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Malaria and Treatment – Symptoms, Cause, Diagnose and Treatment

Have you ever been sick with malaria? Have you ever wondered how I got malaria if I was fit enough? (Malaria and Treatment)

You’re all prepared to go to the party, but then you get malaria and wreck your plans.
You wondered what if I hadn’t taken early measures or if there was someone with malaria who I shouldn’t have met.

If you plan to visit African countries where malaria is common, What precautions you can take to prevent malaria?

The major cause is being bitten by a mosquito, which enters your body and causes malaria. (Malaria and Treatment)

Today, we will go over the following phases of malaria disease.

Malaria and Treatment
Image Credit: Pexels

Malaria- A Fatal Disease.

  • Introduction & Overview of Malaria
  • Symptoms and Causes
  • Diagnosis and Tests

1. Introduction & Overview of Malaria: (Malaria and Treatment)

Malaria is a deadly disease carried by mosquito bites infected with parasites. When a mosquito bites you, it injects malaria parasites into your circulation.

Parasites, not viruses or bacteria, cause malaria. Now the question arises it is a bacteria or a virus?

Parasites are a member of eukaryotes. Eukaryotes have nuclei and other membrane-bound organelles.

They are different from bacteria and viruses due to their cells share many features with human cells.

It can cause severe health problems such as organ failure, death and brain damage.

Furthermore, if you are heading to a place where malaria is common. You should have a medical kit with you in case you catch malaria.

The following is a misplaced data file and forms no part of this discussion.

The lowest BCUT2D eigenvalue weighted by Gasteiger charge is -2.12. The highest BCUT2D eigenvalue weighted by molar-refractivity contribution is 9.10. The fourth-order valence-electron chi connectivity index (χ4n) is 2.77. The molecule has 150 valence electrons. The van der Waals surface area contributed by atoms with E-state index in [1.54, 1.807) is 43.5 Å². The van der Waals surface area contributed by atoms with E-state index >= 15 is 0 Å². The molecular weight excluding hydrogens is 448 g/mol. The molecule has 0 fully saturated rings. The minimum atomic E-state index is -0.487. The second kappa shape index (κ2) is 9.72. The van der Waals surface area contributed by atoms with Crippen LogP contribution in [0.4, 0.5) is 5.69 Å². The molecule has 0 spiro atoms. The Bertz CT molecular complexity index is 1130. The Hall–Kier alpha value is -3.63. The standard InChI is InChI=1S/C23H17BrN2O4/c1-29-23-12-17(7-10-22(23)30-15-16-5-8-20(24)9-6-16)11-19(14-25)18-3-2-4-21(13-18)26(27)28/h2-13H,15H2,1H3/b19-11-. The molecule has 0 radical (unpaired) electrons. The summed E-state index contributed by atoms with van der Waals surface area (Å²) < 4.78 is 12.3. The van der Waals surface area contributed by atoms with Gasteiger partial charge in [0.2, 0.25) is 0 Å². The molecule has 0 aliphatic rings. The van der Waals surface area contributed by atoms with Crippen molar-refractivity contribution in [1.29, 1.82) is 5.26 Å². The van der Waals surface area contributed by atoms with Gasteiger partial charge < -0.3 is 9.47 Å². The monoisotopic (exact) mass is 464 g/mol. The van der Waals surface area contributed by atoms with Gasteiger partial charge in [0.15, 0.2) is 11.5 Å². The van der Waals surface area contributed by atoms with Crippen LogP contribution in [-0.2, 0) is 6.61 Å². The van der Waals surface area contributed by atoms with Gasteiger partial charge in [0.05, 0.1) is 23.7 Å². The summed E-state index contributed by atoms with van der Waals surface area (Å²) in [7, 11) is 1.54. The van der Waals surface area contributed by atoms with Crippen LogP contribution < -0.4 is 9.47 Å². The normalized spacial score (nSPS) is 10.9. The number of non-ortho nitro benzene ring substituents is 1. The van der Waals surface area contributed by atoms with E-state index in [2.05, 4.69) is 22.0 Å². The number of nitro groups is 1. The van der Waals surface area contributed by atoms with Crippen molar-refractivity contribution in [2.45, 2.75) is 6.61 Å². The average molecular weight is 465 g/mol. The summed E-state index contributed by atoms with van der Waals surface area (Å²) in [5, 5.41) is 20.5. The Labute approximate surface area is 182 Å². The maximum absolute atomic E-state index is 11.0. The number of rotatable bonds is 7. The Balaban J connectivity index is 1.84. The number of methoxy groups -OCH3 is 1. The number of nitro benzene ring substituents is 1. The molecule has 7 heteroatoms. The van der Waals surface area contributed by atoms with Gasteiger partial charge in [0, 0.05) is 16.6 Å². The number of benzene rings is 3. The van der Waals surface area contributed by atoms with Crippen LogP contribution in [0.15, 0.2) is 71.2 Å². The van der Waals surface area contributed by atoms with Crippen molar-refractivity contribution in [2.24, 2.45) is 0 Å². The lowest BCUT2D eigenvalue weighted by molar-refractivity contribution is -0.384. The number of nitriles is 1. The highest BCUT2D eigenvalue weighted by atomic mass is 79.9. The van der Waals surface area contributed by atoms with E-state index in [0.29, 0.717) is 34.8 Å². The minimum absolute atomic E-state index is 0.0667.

Malaria has high mortality in young children, the elderly, and the pregnant woman. People who live in poverty and do not have access to healthcare have high mortality to get malaria.

How Common is Malaria? (Malaria and Treatment)

Malaria is prevalent in tropical countries such as Africa and South Asia where the temperature is hot and humid.

Despite having one-third of the world’s population, more than half of all malaria cases are documented each year.

African nations continue to bear the largest malaria load. Mozambique, Nigeria, Tanzania, and Uganda currently account for 66% of the global malaria burden. (Malaria and Treatment)

Malaria and Treatment

Malaria is most commonly seen where?

The followings are the developing countries and areas where malaria is commonly seen.

  • Africa.
  • South America.
  • Dominican Republic and other Caribbean countries.
  • Eastern Europe.
  • South and Southeast Asia.
  • Oceanic islands and South Pacific Oceans (Oceania).

Malaria and Treatment

Mosquito Transmission Cycle:

The transmission cycle is mentioned below
1. A mosquito that has not been infected becomes infected transferring malaria parasites to you.
2. When parasites enter the body, they go to the liver, where they cause illnesses.
3. When parasites become more wild they leave the liver and enter the bloodstream.
4. The cycle will now carry on when the insect attacks another individual. (Malaria and Treatment)

2. Symptoms and Causes: